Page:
The picture at the left shows a hemisphere of radius rho centimeters centered at the point in question. The z-axis in this picture is pointing in the direction of perfect mirrorlike reflection. This hemisphere will capture all the light reflected by the point in question. We can use this fact together with spherical coordinates to determine the values of the constants kn. Phong's model tells us the intensity of reflected light received by each point on this hemisphere (kn cosnn phi) / (2 Pi rho2) The factor 2 Pi rho2 in the denominator comes from the fact that the light intensity at a point is inversely proportional to the area of the hemisphere centered at the origin whose radius is the distance from the point to the origin.
If the amount of light received by each point was constant we would have

1 milliwatt = (constant) (Area of hemisphere)

since the total amount of reflected light is 1 milliwatt. But the intensity is not the same at each point on the hemisphere and simple multiplication must be replaced by integration.

This integral can be thought of as multiplying the nonconstant amount of light received by each point on the hemisphere by the area of the hemisphere.

Both sides of the equation above are measured in units like milliwatts. The left side is the total amount of light received by the hemisphere. The constant kn on the right side depends on the total amount of light that is incident on the point being studied and its albedo and is measured in milliwatts. The radius, rho, of the hemisphere is measured in units of length, and the symbol dA represents the area of a small section of the hemisphere and is measured in units of length2.

We can approximate this integral by breaking the hemisphere into small pieces as follows.

• We begin as usual with a positive integer N that controls the number of pieces.

• For the whole hemisphere the angle phi ranges from 0 to pi / 2. We break this range into N equal intervals. Similarly, the angle theta ranges from 0 to 2 pi and we break this range into N equal intervals. We use the notation

• The picture above shows the hemisphere broken up in this way. Notice that the different sections have different sizes or areas. The sections are roughly "rectangular." The "height" and "width" are measured along the hemisphere. All the heights are the same -- namely,

rho pi / (2 N)

since the hemisphere has radius rho. But the widths are different. The sections near the north pole of the hemisphere are much thinner than those near its equator.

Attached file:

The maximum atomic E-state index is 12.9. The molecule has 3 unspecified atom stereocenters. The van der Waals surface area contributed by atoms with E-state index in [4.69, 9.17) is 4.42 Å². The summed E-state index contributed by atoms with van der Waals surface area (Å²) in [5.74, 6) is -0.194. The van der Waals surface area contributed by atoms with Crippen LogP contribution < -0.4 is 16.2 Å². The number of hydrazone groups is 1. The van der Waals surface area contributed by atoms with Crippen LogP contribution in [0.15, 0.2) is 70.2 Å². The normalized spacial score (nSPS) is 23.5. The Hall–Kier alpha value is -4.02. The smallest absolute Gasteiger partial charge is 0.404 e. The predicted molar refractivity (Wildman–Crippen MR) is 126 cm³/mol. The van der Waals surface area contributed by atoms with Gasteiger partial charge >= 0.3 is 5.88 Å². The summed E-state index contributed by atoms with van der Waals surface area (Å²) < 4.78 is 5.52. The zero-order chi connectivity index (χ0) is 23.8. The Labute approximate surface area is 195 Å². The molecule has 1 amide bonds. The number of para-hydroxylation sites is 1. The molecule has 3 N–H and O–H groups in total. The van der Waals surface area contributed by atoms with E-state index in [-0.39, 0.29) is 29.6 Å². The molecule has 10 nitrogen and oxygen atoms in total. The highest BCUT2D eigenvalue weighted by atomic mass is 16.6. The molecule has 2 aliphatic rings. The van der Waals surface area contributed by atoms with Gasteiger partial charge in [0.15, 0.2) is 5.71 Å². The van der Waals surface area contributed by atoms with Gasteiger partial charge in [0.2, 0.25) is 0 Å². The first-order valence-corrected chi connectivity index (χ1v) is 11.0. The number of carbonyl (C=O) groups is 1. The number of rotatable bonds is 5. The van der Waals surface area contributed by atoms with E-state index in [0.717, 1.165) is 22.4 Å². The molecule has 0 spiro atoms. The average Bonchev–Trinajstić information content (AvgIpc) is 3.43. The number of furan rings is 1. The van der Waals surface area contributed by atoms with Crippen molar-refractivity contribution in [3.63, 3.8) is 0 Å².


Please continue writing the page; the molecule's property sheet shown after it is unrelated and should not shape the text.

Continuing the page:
• Consider a circle of "latitude" phi as shown in the figure below.

The radius of this circle is rho sin phi, so its circumference is 2 pi rho sin phi. When this line is divided into N equal pieces, the length of each piece is

(2 pi rho sin phi) / N

• Thus, the area of each section is approximately

Notice that the units work out as expected. The only quantity in the formula above that has associated units is rho which is measured in units of length. Thus, as expected, area is measured in units of length2.

for the total amount of light received by the hemisphere. The exact answer is the limit

The sums above are exactly the sums that would be used to estimate the integral

using Cartesian coordinates where P is the region shown in the picture below.

This integral can be evaluated using either of the iterated integrals.

or

Since the total amount of light received by the hemisphere is 1 milliwatt we have

and

Units

As usual it is worthwhile to take a close look at the units involved in these calculations. We are interested in an integral that can be written in various ways.

In (1) and (2) the symbol

is used two different ways. In (1) it represents a small section of the hemisphere H and is measured in units of length2. In (2) it represents a section of the region P shown below and is dimensionless because the angles phi and theta are dimensionless.

Formula (3) is mathematically identical to formula (2) but the units are not very explicit. For this reason we examine formula (2) more closely.
 This constant is measured in units like milliwatts. This is the intensity of the light measured at a point on the hemisphere. It is measured in units like milliwatts per length2. This is the area of a little section of the hemisphere and is measured in units of length2. Notice that dA is a section of the region shown below and is dimensionless. The integrand is measured in units of milliwatts and the final result is measured in the same units.

1. Compute the constants kn for n = 1, 2, ... 10 and then graph the functions

kn cosn phi

to see the way that the glossiness of a surface affects the brightness of the highlights -- that is, to get a better feeling for Phong's model for specular lighting.

2. Use the ideas developed above to find the portion of the earth's surface that is within 10 degrees latitude of the equator. Assume that the earth is a sphere.

3. Use the ideas developed above to find the portion of the earth's surface that is within 10 degrees latitude of the North pole. Assume that the earth is a sphere.

4. A circle of radius r on the plane has an area of pi r2. Find the corresponding formula for a circle of radius r drawn on a sphere of radius R.

5. A circle of radius r on the plane has a circumference of 2 pi r. Find the corresponding formula for a circle of radius r drawn on a sphere of radius R.

6. The earth is roughly a sphere whose radius is 6367 kilometers. Find the total surface area of the earth.

7. Find the total surface area of the earth that is located within 10 degrees of the equator.

Copyright c 1997 by Frank Wattenberg, Department of Mathematics, Montana State University, Bozeman, MT 59717